nScreenMedia OTT multiscreen media analysis

nScreenNoise – Economically achieving TV scale with live online

nScreenMedia Video Podcast

How will online live events scale to television-sized audiences? Akamai’s Jim Ewaskiew tells us how the company is co-opting client devices to share the load and helping to save service providers money in the process.

Chapter 1: Delivering scale with quality (0:40)

Mr. Easkiew discusses how Akamai is using alternate IP protocols such as UDP to improve quality and reduce buffering in video playback. The company is also leveraging congestion control technology to help the video streams avoid congestion in the network. These two approaches are delivering 10-15% improvement in throughput and reductions in buffering.

Chapter 2: A two-tier architecture to get to scale (1:50)

Most streaming delivery systems rely on a server streaming the video to a single client. Akamai’s new technology leverages multiple sources to deliver the video. An origin server streams the video to a client, and the client can also stream the video it is receiving to other clients. This two-tier architecture allows clients to stream video from many different sources.

The client technology Akamai is using to stream video is called WebRTC. Most web browsers support this protocol.

Chapter 3: Improving the economics of streaming (3:30)

Leveraging the clients to share the streaming load means Akamai’s network does not have to deliver as much video. Mr. Ewaskiew says that Akamai will give customers a discount on their streaming charges if they elect to use the company’s multisource solution.

This browser-based solution is already in beta and should be in full production in time for the 2018 Olympics.


(3) Comments

  1. Colin: Good Akamai interview on multi-source delivery. This is an old idea of course but using WebRTC now. Question is, what is the quality sacrifice when I get my stream from other (many, chained?) unreliable clients (intermittent, congested, turning on/off…). It seems a nightmare to get consistent high quality (4K rates) over many hours. Just wondering if you delved into this. I like the QUIC technology from Google — Chrome uses it everyday.. Thanks Al (Santa Clara)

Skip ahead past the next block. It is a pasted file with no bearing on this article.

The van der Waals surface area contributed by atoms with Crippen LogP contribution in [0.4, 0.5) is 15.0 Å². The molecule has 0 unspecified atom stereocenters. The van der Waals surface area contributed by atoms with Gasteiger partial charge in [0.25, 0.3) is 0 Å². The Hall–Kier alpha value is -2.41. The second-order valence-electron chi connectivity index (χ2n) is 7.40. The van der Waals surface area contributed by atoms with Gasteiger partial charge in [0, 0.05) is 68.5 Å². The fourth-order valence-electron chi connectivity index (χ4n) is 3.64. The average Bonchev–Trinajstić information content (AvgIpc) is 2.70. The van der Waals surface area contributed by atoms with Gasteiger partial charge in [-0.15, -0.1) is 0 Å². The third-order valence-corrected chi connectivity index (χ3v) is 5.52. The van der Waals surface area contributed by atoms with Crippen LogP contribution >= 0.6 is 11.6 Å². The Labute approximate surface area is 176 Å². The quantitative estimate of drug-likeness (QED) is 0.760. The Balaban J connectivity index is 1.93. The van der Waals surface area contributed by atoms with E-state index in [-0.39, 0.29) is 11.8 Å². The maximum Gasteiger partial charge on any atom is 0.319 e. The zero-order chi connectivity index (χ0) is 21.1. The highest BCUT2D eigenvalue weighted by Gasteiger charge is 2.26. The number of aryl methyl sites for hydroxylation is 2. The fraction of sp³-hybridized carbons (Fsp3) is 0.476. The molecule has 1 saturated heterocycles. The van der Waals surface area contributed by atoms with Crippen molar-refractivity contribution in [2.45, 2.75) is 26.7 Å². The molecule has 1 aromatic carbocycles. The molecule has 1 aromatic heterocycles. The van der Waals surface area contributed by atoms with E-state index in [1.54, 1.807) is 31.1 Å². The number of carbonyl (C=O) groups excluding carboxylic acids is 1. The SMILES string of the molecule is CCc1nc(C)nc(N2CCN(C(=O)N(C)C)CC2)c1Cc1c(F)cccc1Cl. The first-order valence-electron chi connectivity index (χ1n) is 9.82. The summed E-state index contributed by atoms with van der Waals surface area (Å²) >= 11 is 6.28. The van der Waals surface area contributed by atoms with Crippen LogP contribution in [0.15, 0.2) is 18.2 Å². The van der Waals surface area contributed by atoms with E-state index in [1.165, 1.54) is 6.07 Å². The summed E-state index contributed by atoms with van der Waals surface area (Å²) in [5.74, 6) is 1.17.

• You’re right, Al. The protocol is multi-sourced, not point to point. So, I think a client actually gets video packets from multiple other clients and assembles them into the stream. In other words, a single client isn’t streaming the video to another client, multiple clients are sending bits of the stream to another client. Sounds messy but works pretty well, and works better the more clients join the live stream. A very desirable characteristic when you’re trying to get TV scale. It has the added advantage of being quite resilient – when one client drops out another one is quickly added to fill the gap.

  2. Colin, thanks. The multi sender technique has interesting trade-offs. The receiver needs more buffering to account for the many ways things can go wrong. Plus, each receiver needs to have connections to many sources and retrieve some data it may discard–bandwidth overhead penalty? I do wonder what the buffer latency increase is for this method. Seems testing this is non trivial since there are so many different ways for the data to be blocked or slowed and only receiver buffering can hide loss especially under worst case conditions.. Al

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